What annoyed me about the whole Mac situation back then is the fact that they had A/UX, a UNIX based operating system that had they kept developing rather than than the 'classic Mac OS' along with periodical price cuts they would have maintained a reasonable marketshare. It seems that Apple has a habit of making stupid decisions then looking around for someone to blame for those miss steps just as Microsoft competitors whine about the dominance of Microsoft Office but what were they doing 20 years ago when the ground work to Microsoft Office was being laid? we had Wordstar and Wordperfect both dismissing Windows GUI as nothing more than a gimmick that wouldn't amount to anything - and here we are today seeing the consequences of stupid decisions made 20 years ago. Grrr, so frustrating to see history repeat over and over again.

Reply Score: 2

RE[3]: Comment by kaiwai
by segedunum on Mon 27th Aug 2012 12:45 UTC in reply to "RE[2]: Comment by kaiwai"
segedunum Member since:
2005-07-06

Maybe Apple needs to adopt the position that they took when it comes to the Mac - for Apple to succeed it doesn't mean that Android has to fail. Personally there is a tonne of room for growth so why Apple can't see this as an opportunity I'm befuddled.

What they did with the Mac was a disaster that almost bankrupted them. They managed to shove themselves into a niche with the Mac, but even today it is a very small niche that wouldn't sustain the company by itself.

They know Android is a serious problem for them because they know people are not going to continue paying over the odds for iPhones continually. Android phones have the supply and people have the choice - they can get a cheap one or an expensive one that's almost as much as an iPhone. People are not going to pay several times the price of an Android tablet for an iPad. In the early adopter phase they will do that, but as time goes on Apple is on a hiding to nothing that will not sustain a $600 billion company.

Reply Score: 2

Embarrassing
by bowkota on Sat 25th Aug 2012 10:21 UTC
bowkota
Member since:
2011-10-12

We all knew that Microsoft had an inferior product but having a senior executive literally admit that they need their competitor's help to survive is pretty embarrassing.

Reply Score: 3

RE: Embarrassing
by moondevil on Sat 25th Aug 2012 10:42 UTC in reply to "Embarrassing"
moondevil Member since:
2005-07-08

Sadly these are the two companies most users care about.

Alternative systems will always have steep hill to climb nowadays.

I hope that all open source fans that give Apple money with the excuse that Mac OS X is UNIX, are now happy with their investment.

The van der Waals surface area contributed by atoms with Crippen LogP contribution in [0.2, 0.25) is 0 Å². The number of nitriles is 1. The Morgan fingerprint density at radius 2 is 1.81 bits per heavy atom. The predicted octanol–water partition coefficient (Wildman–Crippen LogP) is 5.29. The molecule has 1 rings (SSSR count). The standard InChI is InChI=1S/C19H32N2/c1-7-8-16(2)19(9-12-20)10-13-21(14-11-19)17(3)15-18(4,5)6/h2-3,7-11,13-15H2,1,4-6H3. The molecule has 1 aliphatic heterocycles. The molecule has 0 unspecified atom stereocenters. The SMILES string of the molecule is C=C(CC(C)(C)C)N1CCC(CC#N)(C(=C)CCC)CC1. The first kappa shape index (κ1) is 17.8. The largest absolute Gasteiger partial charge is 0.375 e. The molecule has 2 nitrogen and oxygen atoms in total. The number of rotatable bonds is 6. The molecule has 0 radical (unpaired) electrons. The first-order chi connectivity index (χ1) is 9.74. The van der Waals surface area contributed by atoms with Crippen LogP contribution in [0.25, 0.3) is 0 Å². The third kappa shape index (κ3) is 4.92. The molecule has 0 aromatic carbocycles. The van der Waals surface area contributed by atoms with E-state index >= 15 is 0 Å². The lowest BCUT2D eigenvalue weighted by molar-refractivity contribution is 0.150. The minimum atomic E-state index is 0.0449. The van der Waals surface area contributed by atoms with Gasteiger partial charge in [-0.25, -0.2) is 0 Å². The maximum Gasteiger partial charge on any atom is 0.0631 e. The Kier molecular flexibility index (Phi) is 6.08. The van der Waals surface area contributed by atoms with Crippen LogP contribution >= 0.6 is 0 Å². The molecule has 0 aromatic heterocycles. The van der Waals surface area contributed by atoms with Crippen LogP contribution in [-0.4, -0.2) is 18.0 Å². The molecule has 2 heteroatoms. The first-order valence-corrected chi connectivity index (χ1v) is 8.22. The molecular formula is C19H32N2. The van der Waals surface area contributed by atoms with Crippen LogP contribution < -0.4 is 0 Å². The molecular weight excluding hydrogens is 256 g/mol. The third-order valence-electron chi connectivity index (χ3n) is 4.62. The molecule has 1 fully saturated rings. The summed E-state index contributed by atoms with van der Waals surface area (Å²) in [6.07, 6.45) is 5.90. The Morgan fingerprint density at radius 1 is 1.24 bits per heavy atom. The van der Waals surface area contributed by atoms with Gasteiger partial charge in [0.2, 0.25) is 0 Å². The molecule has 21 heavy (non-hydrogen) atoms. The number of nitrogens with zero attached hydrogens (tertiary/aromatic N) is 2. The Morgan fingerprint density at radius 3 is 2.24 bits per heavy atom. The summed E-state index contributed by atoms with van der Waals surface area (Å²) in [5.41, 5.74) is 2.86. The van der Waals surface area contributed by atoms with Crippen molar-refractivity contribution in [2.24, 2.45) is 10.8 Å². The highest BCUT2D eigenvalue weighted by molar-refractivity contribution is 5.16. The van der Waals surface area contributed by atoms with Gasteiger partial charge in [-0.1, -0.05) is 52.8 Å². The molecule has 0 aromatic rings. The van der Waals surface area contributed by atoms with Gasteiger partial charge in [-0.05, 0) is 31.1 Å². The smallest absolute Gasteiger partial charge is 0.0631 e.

Reply Score: 4

RE: Embarrassing
by cdude on Sat 25th Aug 2012 18:21 UTC in reply to "Embarrassing"
cdude Member since:
2008-09-21

Not only that. Microsoft wrote that *NOW* they are good. That means before the juri spoke they where not. Microsoft himself, through its PR-man number 1, admits that the product was not good before the juri spoke. Now it happens to be the case that Windows Phone 8 was RTM before the juri spoke and hence the product itself, Windows Phone 8, will not change till launch. Nokia for example has that "before the juri spoke" not-good version and presents it in ~2 weeks to the world with there new Lumia product lines.

That is news. Microsoft itself says Windows Phone 8 is not good. At least not till the juri spoke. Does anybody think customers will receive the not-good product Windows Phone 8 as good now cause the Apple vs Samsung juri spoke? Really?

Fatal communication, Microsoft. Close to another osborn. You can just be happy nobody really cares about your PR man's messages right now cause of the Apple vs Samsung story.

Edited 2012-08-25 18:26 UTC

Reply Score: 1

Innovation
by wocowboy on Sat 25th Aug 2012 11:40 UTC
wocowboy
Member since:
2006-06-01

No, it's quite simple, really: Microsoft INNOVATED instead of copied. The Windows Phone interface is quite different from iOS. Microsoft also licensed patents from Apple for things they wanted to use in their interface. Samsung refused to do either of these things. For example, instead of copying the icon with the flower on it for their photo app, Microsoft has a square tile with something different on it, that also links to photos all over your phone! How novel!